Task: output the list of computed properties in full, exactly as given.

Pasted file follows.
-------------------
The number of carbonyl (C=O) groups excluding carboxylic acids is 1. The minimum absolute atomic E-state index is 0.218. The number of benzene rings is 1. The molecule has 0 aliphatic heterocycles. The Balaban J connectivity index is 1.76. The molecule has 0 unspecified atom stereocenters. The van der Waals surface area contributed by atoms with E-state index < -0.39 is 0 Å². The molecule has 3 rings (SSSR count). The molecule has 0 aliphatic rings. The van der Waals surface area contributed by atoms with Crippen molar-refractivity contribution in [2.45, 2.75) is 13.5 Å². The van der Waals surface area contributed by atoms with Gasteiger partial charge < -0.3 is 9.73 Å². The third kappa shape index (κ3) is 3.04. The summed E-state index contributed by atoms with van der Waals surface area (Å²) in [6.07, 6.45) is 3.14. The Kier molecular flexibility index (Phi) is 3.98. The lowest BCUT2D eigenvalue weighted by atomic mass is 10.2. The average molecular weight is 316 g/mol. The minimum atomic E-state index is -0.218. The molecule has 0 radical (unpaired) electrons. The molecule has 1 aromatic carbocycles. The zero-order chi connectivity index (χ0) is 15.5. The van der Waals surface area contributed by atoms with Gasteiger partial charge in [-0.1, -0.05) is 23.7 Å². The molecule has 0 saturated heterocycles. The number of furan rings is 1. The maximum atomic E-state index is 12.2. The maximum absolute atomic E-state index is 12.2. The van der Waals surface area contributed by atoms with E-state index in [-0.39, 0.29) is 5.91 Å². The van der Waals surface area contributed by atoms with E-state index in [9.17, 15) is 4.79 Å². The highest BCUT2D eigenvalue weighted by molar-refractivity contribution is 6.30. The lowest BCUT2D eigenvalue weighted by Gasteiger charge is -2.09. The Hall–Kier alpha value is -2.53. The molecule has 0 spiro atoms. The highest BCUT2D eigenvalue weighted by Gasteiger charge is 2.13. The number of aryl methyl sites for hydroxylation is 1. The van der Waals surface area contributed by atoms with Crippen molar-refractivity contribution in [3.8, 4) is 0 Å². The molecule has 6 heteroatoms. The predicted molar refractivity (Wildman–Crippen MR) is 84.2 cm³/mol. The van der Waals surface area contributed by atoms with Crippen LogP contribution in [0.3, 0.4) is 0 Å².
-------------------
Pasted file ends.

The number of carbonyl (C=O) groups excluding carboxylic acids is 1. The minimum absolute atomic E-state index is 0.218. The number of benzene rings is 1. The molecule has 0 aliphatic heterocycles. The Balaban J connectivity index is 1.76. The molecule has 0 unspecified atom stereocenters. The van der Waals surface area contributed by atoms with E-state index < -0.39 is 0 Å². The molecule has 3 rings (SSSR count). The molecule has 0 aliphatic rings. The van der Waals surface area contributed by atoms with Crippen molar-refractivity contribution in [2.45, 2.75) is 13.5 Å². The van der Waals surface area contributed by atoms with Gasteiger partial charge < -0.3 is 9.73 Å². The third kappa shape index (κ3) is 3.04. The summed E-state index contributed by atoms with van der Waals surface area (Å²) in [6.07, 6.45) is 3.14. The Kier molecular flexibility index (Phi) is 3.98. The lowest BCUT2D eigenvalue weighted by atomic mass is 10.2. The average molecular weight is 316 g/mol. The minimum atomic E-state index is -0.218. The molecule has 0 radical (unpaired) electrons. The molecule has 1 aromatic carbocycles. The zero-order chi connectivity index (χ0) is 15.5. The van der Waals surface area contributed by atoms with Gasteiger partial charge in [-0.1, -0.05) is 23.7 Å². The molecule has 0 saturated heterocycles. The number of furan rings is 1. The maximum atomic E-state index is 12.2. The maximum absolute atomic E-state index is 12.2. The van der Waals surface area contributed by atoms with E-state index in [-0.39, 0.29) is 5.91 Å². The van der Waals surface area contributed by atoms with E-state index in [9.17, 15) is 4.79 Å². The highest BCUT2D eigenvalue weighted by molar-refractivity contribution is 6.30. The lowest BCUT2D eigenvalue weighted by Gasteiger charge is -2.09. The Hall–Kier alpha value is -2.53. The molecule has 0 spiro atoms. The highest BCUT2D eigenvalue weighted by Gasteiger charge is 2.13. The number of aryl methyl sites for hydroxylation is 1. The van der Waals surface area contributed by atoms with Crippen molar-refractivity contribution in [3.8, 4) is 0 Å². The molecule has 6 heteroatoms. The predicted molar refractivity (Wildman–Crippen MR) is 84.2 cm³/mol. The van der Waals surface area contributed by atoms with Crippen LogP contribution in [0.3, 0.4) is 0 Å².